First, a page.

Saturday, July 06, 2013

Retro Saturday - Dramatic Masterpiece Edition: Beale's Adams, Taymor's Oedipus, plus Lola and Lulu and Hugo

This month, the Gene Siskel Film Center is running a series, The Future is 4K: High-Resolution Digital Movies, which showcases what is currently the highest quality means of projecting movies.  Only one of the movies being screened, 2011's Samsara, was actually shot in 4K Digital.  The others are 4K scans of films as diverse as 1939's Gone With the Wind, to both Godfather I and II, Visconti's The Leopard, and Scorsese's Taxi Driver.  One of the 4K showings is actually of a film in black-and-white, and one, Lawrence of Arabia, is in 70mm, the decade-long standard for superior image quality for which there may now never be new prints again.  See the full schedule here.

You may have noticed we often write about the intersection of movies and architecture in pieces such as Divergent's Abnegation Village (photo below), or the building of the temporary structure that was the title character of the Sandra Bullock, Keanu Reeves romance, The Lake House.
click images for larger view

Sometimes, though, we go completely off the ranch with some observations on film, opera and shadow puppets.  So today we feature a quartet of past writings that we hope will tempt you into checking out some often overlooked masterpieces of acting, theater and film that you may have missed - or not even have known were out there.

Founding Father Rescued from the Waxworks
When I first encountered Simon Russell Beale playing John Adams in dramatized vignettes as part of a 2006 PBS documentary version of David McCullough's best-selling biography, I admit I had no idea who he was, much less that he is perhaps the foremost British stage actor of his generation.  But, no disrespect to Paul Giamatti, Beale's portrayal so vividly captures Adams's complex mix of irascibility and grandeur, intellect and courage, that you feel you could reach out and touch one of the most original - and quintessentially human - characters in American history.

Julie Taymor's Brilliant Oedipus Rex
Long before the phenomenon of the  Broadway version of The Lion King or the backstage melodrama of Spider-Man: Turn Off the Litigation, I came across what remains the most remarkable production of an opera I've yet to encounter, a perfect match-up between three dead Europeans, - Sophocles, Cocteau, and Stravinsky - and Julie Taymor's highly original direction of their Oedipus Rex.  Part of the work's ground rules is that the narrator should speak in the language of the place where the opera is being performed, and so in this production with the Saito Kinen Orchestra under Seiji Ozawa, the narrator is not only Japanese, but a woman, which adds still another layer to this amalgam of antiquity with the avant garde, and stoic reserve with the intimation of most violent passion.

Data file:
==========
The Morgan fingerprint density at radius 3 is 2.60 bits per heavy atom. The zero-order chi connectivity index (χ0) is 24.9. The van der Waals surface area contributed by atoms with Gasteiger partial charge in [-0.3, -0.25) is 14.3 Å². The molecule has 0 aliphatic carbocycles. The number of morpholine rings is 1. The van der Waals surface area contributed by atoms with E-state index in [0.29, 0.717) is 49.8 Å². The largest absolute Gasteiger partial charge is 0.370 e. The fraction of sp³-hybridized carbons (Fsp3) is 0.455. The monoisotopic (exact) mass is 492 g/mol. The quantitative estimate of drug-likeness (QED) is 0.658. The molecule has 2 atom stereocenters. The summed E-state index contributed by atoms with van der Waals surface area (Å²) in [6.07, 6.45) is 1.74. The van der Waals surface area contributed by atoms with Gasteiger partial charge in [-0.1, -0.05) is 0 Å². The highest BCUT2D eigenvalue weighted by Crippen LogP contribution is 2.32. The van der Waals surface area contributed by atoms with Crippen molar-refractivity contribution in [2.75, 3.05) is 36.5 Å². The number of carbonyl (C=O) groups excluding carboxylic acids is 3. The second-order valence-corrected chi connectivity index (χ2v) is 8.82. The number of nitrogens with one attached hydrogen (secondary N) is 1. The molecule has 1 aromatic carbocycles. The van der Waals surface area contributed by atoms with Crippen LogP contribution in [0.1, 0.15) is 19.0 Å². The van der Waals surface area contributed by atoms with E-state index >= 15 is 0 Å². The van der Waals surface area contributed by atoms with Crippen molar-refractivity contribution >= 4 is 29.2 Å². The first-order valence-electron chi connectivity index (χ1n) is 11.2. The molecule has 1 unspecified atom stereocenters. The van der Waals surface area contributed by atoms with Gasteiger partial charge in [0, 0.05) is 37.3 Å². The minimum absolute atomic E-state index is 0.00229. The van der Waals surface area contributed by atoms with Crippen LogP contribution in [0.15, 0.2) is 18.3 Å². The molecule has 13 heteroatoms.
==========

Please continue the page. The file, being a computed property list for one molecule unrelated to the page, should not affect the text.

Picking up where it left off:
As I said in my article, if you don't buy into Taymor's concept, you might dissolve in giggles over the symbolic headdresses and Mickey Mouse-like hands she assigns to the lead characters., but if, like me, you find yourself hypnotically drawn in, you'll find this well-known tale assuming a power often buried in more academic encounters.  With Philip Langridge as Oedipus, a stunning Jesse Norman as Jocasta, and a young Bryn Terfel as the messenger, this is a production that is both pinpoint apt to the intentions of playwright and librettist, and a poetical expression of amazing eloquence.

Lola Lulu Chicago
While the restraints of Sophocles characters in Oedipus derive from them being archetypes, those of Max Orphuls' film Lola Montes and Alban Berg's opera Lulu derive from society's propriety.  In all three cases, however, those restraints prove no match for anarchic recklessness of human desire and its consequences.   Actually, if you take it a step further, Lola and Lulu are also archetypes, the femme fatale projections of both their suitors and the artists who imagined them. In the case of Lola, she was also an actual historical personage, and while her story can't match the emotional intensity of Orphuls' sumptuous masterpiece, the contrast is an arresting mapping of the place where reality and our dreams intersect.

The Invention of Dreams - the Themes of Martin Scorsese's Hugo - Part I

. . . the place where reality our dreams intersect.  That's just one of themes of Hugo, which was swept at the Oscars by the less durable but more ingratiating The Artist.  Never mind - it also happened to Citizen Kane.  You may wince at my comparison, that I dare place the all-the-world's critics' pick as the greatest movie ever, Citizen Kane, with Scorsese's big-budget kid pic.  I'm not saying Hugo=Kane, but I do suggest, without apology, that Hugo has layers few so far have cared to even contemplate, as well as an emotional depth Kane never chose to attempt.  I suggest that, in a career overflowing with astonishing work, Hugo may, after all, prove Martin Scorsese's greatest and most mature masterpiece.

You'll notice my first appreciation inferred a Part II, but I wrote and I wrote and still couldn't get my hands fully around everything I've found in this film.  Maybe this wrap-up will be my incentive to go back and try one more time.  You'll have a chance to judge Hugo for yourself when it plays on August 20th at A. Montgomery Park as part of the Park District's Movie in the Parks for 2013.  Or just get the DVD, Blue-Ray or download.  (3-D TV?  Better yet.)

More on the Movies (all profusely illustrated):

Jeanne Gang's Cinematic Space at Columbia College

World's Only Architectural Comedy?  A Look at Jacques Tati's Masterpiece, Playtime

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